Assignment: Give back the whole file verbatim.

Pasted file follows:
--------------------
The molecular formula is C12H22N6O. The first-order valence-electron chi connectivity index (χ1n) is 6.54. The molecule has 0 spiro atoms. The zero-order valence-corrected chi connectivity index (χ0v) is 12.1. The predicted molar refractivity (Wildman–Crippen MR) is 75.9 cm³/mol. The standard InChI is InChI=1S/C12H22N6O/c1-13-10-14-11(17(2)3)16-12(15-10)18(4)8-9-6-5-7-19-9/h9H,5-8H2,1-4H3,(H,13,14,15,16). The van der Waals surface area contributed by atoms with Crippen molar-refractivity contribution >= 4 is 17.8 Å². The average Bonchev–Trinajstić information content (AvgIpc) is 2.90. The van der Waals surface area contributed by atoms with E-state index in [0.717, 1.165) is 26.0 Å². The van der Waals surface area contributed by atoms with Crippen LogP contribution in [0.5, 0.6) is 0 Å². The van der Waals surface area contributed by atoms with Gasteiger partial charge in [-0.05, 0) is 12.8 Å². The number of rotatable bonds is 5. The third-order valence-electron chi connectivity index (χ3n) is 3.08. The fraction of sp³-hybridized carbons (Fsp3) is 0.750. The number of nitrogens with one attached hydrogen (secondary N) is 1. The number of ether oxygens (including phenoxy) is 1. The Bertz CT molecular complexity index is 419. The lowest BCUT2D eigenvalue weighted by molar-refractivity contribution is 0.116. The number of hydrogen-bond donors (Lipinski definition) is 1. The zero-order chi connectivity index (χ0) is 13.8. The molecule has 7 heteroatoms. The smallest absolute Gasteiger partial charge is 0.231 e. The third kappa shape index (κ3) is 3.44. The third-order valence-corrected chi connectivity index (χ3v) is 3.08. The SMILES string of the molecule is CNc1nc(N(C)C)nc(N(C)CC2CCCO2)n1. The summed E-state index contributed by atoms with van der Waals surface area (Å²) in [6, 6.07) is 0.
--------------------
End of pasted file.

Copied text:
The molecular formula is C12H22N6O. The first-order valence-electron chi connectivity index (χ1n) is 6.54. The molecule has 0 spiro atoms. The zero-order valence-corrected chi connectivity index (χ0v) is 12.1. The predicted molar refractivity (Wildman–Crippen MR) is 75.9 cm³/mol. The standard InChI is InChI=1S/C12H22N6O/c1-13-10-14-11(17(2)3)16-12(15-10)18(4)8-9-6-5-7-19-9/h9H,5-8H2,1-4H3,(H,13,14,15,16). The van der Waals surface area contributed by atoms with Crippen molar-refractivity contribution >= 4 is 17.8 Å². The average Bonchev–Trinajstić information content (AvgIpc) is 2.90. The van der Waals surface area contributed by atoms with E-state index in [0.717, 1.165) is 26.0 Å². The van der Waals surface area contributed by atoms with Crippen LogP contribution in [0.5, 0.6) is 0 Å². The van der Waals surface area contributed by atoms with Gasteiger partial charge in [-0.05, 0) is 12.8 Å². The number of rotatable bonds is 5. The third-order valence-electron chi connectivity index (χ3n) is 3.08. The fraction of sp³-hybridized carbons (Fsp3) is 0.750. The number of nitrogens with one attached hydrogen (secondary N) is 1. The number of ether oxygens (including phenoxy) is 1. The Bertz CT molecular complexity index is 419. The lowest BCUT2D eigenvalue weighted by molar-refractivity contribution is 0.116. The number of hydrogen-bond donors (Lipinski definition) is 1. The zero-order chi connectivity index (χ0) is 13.8. The molecule has 7 heteroatoms. The smallest absolute Gasteiger partial charge is 0.231 e. The third kappa shape index (κ3) is 3.44. The third-order valence-corrected chi connectivity index (χ3v) is 3.08. The SMILES string of the molecule is CNc1nc(N(C)C)nc(N(C)CC2CCCO2)n1. The summed E-state index contributed by atoms with van der Waals surface area (Å²) in [6, 6.07) is 0.